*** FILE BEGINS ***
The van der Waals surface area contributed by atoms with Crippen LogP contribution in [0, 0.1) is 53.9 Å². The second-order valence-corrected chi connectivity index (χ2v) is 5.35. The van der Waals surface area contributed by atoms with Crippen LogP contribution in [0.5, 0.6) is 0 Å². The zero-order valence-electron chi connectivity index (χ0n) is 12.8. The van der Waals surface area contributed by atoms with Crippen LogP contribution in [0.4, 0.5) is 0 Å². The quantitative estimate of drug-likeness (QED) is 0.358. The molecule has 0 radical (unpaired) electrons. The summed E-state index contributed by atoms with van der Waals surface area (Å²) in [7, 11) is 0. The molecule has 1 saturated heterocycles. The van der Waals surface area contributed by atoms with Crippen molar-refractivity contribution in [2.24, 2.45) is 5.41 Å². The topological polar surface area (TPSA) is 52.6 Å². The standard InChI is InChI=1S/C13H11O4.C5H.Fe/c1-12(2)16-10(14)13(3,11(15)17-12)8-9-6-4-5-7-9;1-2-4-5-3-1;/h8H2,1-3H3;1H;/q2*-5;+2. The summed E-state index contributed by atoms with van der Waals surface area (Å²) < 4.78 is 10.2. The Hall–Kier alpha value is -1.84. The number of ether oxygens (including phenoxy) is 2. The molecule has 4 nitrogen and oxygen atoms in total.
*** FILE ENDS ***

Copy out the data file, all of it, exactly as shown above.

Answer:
The van der Waals surface area contributed by atoms with Crippen LogP contribution in [0, 0.1) is 53.9 Å². The second-order valence-corrected chi connectivity index (χ2v) is 5.35. The van der Waals surface area contributed by atoms with Crippen LogP contribution in [0.5, 0.6) is 0 Å². The zero-order valence-electron chi connectivity index (χ0n) is 12.8. The van der Waals surface area contributed by atoms with Crippen LogP contribution in [0.4, 0.5) is 0 Å². The quantitative estimate of drug-likeness (QED) is 0.358. The molecule has 0 radical (unpaired) electrons. The summed E-state index contributed by atoms with van der Waals surface area (Å²) in [7, 11) is 0. The molecule has 1 saturated heterocycles. The van der Waals surface area contributed by atoms with Crippen molar-refractivity contribution in [2.24, 2.45) is 5.41 Å². The topological polar surface area (TPSA) is 52.6 Å². The standard InChI is InChI=1S/C13H11O4.C5H.Fe/c1-12(2)16-10(14)13(3,11(15)17-12)8-9-6-4-5-7-9;1-2-4-5-3-1;/h8H2,1-3H3;1H;/q2*-5;+2. The summed E-state index contributed by atoms with van der Waals surface area (Å²) < 4.78 is 10.2. The Hall–Kier alpha value is -1.84. The number of ether oxygens (including phenoxy) is 2. The molecule has 4 nitrogen and oxygen atoms in total.